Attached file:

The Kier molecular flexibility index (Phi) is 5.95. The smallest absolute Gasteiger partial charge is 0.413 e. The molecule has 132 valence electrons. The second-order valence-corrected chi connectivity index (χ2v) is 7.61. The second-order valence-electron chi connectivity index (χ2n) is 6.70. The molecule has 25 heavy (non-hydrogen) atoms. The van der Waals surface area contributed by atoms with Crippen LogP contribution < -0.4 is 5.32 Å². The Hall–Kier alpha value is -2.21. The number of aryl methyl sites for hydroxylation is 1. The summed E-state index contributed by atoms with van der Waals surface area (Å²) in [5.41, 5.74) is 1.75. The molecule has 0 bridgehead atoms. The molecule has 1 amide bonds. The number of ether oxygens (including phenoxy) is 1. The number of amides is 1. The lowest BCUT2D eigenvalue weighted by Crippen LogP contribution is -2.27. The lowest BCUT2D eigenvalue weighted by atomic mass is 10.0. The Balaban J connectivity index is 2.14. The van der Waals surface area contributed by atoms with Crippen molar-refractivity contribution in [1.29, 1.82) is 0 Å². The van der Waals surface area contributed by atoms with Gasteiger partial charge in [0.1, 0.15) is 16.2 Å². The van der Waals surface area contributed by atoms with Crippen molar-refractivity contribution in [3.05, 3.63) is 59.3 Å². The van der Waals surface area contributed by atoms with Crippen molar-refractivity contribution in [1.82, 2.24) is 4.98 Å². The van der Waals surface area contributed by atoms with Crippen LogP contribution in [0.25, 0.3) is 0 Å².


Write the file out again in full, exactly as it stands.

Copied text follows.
The Kier molecular flexibility index (Phi) is 5.95. The smallest absolute Gasteiger partial charge is 0.413 e. The molecule has 132 valence electrons. The second-order valence-corrected chi connectivity index (χ2v) is 7.61. The second-order valence-electron chi connectivity index (χ2n) is 6.70. The molecule has 25 heavy (non-hydrogen) atoms. The van der Waals surface area contributed by atoms with Crippen LogP contribution < -0.4 is 5.32 Å². The Hall–Kier alpha value is -2.21. The number of aryl methyl sites for hydroxylation is 1. The summed E-state index contributed by atoms with van der Waals surface area (Å²) in [5.41, 5.74) is 1.75. The molecule has 0 bridgehead atoms. The molecule has 1 amide bonds. The number of ether oxygens (including phenoxy) is 1. The number of amides is 1. The lowest BCUT2D eigenvalue weighted by Crippen LogP contribution is -2.27. The lowest BCUT2D eigenvalue weighted by atomic mass is 10.0. The Balaban J connectivity index is 2.14. The van der Waals surface area contributed by atoms with Crippen molar-refractivity contribution in [1.29, 1.82) is 0 Å². The van der Waals surface area contributed by atoms with Gasteiger partial charge in [0.1, 0.15) is 16.2 Å². The van der Waals surface area contributed by atoms with Crippen molar-refractivity contribution in [3.05, 3.63) is 59.3 Å². The van der Waals surface area contributed by atoms with Crippen molar-refractivity contribution in [1.82, 2.24) is 4.98 Å². The van der Waals surface area contributed by atoms with Crippen LogP contribution in [0.25, 0.3) is 0 Å².